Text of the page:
Landlords can greatly reduce the risk of carbon monoxide poisoning by installing carbon monoxide detectors and performing regular maintenance. When landlords implement a reasonable maintenance program and follow applicable state and local laws, they increase the chances of not only preventing accidents, but in the case that one does occur, the landlord won’t be held legally responsible for tenants’ injuries.
Laws About Carbon Monoxide Poisoning in California
The Carbon Monoxide Poisoning Prevention Act
The Carbon Monoxide Poisoning Prevention Act of 2010 (SB 183) was passed to protect people by making it a requirement that property owners install CO detectors in apartments, homes, hotels, and condominiums that contain fossil fuel–burning furnaces, heaters or appliances, or that have an attached garage.
This law (Cal. Health & Safety Code § 13261) codified the state’s building code that all ‘dwelling units intended for human occupancy’ be required to have a carbon monoxide detector. One carbon monoxide detector is recommended for each level of the home and in each sleeping area.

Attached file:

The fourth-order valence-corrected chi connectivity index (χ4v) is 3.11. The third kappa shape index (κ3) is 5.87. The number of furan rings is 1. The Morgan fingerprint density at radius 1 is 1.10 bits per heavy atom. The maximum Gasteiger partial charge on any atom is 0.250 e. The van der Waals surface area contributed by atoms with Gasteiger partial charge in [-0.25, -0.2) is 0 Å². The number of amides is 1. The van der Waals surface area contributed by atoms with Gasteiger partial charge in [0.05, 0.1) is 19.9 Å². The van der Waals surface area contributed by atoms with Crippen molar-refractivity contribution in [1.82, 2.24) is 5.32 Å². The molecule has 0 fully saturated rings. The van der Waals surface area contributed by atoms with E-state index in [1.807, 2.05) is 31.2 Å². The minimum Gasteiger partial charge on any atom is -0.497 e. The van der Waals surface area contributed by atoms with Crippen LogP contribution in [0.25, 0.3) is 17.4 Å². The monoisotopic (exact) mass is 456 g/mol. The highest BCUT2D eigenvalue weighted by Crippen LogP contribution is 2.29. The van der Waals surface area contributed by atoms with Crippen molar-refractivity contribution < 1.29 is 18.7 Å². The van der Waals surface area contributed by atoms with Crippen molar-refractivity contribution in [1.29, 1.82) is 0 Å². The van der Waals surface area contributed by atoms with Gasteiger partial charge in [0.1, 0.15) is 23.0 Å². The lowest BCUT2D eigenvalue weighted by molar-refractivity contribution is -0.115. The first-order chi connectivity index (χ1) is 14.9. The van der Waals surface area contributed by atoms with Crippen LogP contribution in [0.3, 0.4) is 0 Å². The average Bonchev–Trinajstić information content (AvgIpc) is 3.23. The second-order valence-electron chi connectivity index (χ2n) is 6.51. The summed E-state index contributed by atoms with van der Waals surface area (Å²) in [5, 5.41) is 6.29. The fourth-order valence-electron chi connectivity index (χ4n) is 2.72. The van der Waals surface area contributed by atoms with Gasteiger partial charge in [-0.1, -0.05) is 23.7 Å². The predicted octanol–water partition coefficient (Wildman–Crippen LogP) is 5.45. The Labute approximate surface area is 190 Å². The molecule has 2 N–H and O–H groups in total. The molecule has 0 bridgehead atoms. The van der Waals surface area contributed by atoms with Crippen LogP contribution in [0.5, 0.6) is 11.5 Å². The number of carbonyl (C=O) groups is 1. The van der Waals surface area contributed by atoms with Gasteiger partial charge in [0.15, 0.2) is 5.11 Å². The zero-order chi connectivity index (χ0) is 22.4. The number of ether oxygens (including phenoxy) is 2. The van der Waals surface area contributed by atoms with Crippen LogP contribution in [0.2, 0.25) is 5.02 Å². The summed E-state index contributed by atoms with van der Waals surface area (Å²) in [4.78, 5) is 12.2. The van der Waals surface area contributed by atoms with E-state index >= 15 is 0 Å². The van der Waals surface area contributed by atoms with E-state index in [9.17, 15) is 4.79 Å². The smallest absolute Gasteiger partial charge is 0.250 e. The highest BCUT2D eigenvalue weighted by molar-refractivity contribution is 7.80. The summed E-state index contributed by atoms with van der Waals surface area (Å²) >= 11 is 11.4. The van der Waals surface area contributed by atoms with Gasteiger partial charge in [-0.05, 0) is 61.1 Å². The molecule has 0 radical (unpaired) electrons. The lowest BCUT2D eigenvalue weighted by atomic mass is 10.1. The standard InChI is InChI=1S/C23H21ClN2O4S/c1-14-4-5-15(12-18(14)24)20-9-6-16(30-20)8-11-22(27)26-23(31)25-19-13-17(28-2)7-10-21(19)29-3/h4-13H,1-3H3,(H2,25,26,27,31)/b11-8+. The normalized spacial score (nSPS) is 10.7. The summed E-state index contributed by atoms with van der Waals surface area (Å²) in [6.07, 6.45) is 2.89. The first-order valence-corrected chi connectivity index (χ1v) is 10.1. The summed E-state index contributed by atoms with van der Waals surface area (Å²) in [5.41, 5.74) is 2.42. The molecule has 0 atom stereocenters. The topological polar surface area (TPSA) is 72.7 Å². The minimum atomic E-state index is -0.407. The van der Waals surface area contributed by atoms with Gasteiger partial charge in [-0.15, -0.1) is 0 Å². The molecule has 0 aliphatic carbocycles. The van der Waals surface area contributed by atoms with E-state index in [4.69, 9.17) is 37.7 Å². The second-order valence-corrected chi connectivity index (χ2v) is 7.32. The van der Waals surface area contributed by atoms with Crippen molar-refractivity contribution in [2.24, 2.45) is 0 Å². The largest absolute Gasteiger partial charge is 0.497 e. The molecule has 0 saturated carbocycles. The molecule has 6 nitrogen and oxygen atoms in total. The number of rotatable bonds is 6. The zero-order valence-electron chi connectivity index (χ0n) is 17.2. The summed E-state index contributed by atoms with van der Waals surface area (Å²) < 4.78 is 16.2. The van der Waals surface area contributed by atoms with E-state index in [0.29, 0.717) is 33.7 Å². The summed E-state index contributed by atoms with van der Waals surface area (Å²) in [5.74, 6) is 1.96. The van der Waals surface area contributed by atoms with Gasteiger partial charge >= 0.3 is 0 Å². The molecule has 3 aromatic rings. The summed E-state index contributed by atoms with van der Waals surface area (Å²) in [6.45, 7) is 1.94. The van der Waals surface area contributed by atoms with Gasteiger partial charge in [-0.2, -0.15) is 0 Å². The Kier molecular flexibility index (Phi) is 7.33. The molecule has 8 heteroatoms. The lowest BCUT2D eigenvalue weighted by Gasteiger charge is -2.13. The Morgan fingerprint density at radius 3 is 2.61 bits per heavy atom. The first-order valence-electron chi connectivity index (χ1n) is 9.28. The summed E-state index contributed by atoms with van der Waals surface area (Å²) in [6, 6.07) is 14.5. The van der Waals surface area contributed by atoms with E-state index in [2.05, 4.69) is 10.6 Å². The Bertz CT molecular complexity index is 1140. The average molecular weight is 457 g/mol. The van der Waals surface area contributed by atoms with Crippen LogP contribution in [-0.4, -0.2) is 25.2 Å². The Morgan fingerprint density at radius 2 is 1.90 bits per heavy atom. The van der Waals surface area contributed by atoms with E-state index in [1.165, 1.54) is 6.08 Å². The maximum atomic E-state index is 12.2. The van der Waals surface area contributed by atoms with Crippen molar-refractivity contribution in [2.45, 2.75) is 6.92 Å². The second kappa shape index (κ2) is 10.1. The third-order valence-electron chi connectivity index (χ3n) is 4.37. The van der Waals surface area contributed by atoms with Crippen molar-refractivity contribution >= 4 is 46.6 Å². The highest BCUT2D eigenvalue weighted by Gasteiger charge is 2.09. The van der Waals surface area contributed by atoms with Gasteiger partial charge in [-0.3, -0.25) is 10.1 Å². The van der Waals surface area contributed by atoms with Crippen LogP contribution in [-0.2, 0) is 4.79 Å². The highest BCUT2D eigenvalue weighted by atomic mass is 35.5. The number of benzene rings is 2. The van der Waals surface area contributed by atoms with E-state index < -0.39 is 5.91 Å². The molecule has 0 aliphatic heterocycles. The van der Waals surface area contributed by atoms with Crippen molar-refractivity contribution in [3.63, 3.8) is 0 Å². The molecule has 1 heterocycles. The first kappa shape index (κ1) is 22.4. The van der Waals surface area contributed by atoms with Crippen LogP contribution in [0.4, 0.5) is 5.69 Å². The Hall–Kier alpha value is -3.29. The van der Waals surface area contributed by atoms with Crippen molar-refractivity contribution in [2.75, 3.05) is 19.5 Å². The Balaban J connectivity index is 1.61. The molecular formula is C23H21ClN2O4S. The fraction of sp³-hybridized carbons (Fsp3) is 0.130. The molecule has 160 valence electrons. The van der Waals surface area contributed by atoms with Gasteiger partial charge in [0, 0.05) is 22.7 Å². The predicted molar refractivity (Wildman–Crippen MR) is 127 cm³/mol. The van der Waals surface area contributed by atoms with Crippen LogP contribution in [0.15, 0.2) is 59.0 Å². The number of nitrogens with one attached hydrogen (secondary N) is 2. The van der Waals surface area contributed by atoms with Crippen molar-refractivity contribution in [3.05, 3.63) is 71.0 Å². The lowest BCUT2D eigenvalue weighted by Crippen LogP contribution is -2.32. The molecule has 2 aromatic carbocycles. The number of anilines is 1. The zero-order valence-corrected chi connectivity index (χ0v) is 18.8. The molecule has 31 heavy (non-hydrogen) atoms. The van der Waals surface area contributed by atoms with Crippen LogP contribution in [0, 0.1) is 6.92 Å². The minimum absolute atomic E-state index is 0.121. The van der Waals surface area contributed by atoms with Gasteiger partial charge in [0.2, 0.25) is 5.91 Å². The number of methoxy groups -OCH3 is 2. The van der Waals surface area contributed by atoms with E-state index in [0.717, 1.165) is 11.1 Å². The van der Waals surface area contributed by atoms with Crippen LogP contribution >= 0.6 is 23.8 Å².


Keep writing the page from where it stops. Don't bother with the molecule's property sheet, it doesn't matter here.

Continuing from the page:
Example Carbon Monoxide Cases
In 2021, a law firm specializing in personal injury cases secured a settlement of $125,000 from a landlord due to injuries from a carbon monoxide poisoning incident. The basis for liability was the landlord’s negligence, which led to the carbon monoxide leak because of poor maintenance of a hot water heater. Furthermore, the carbon monoxide detectors installed by the landlord were not functioning as they should.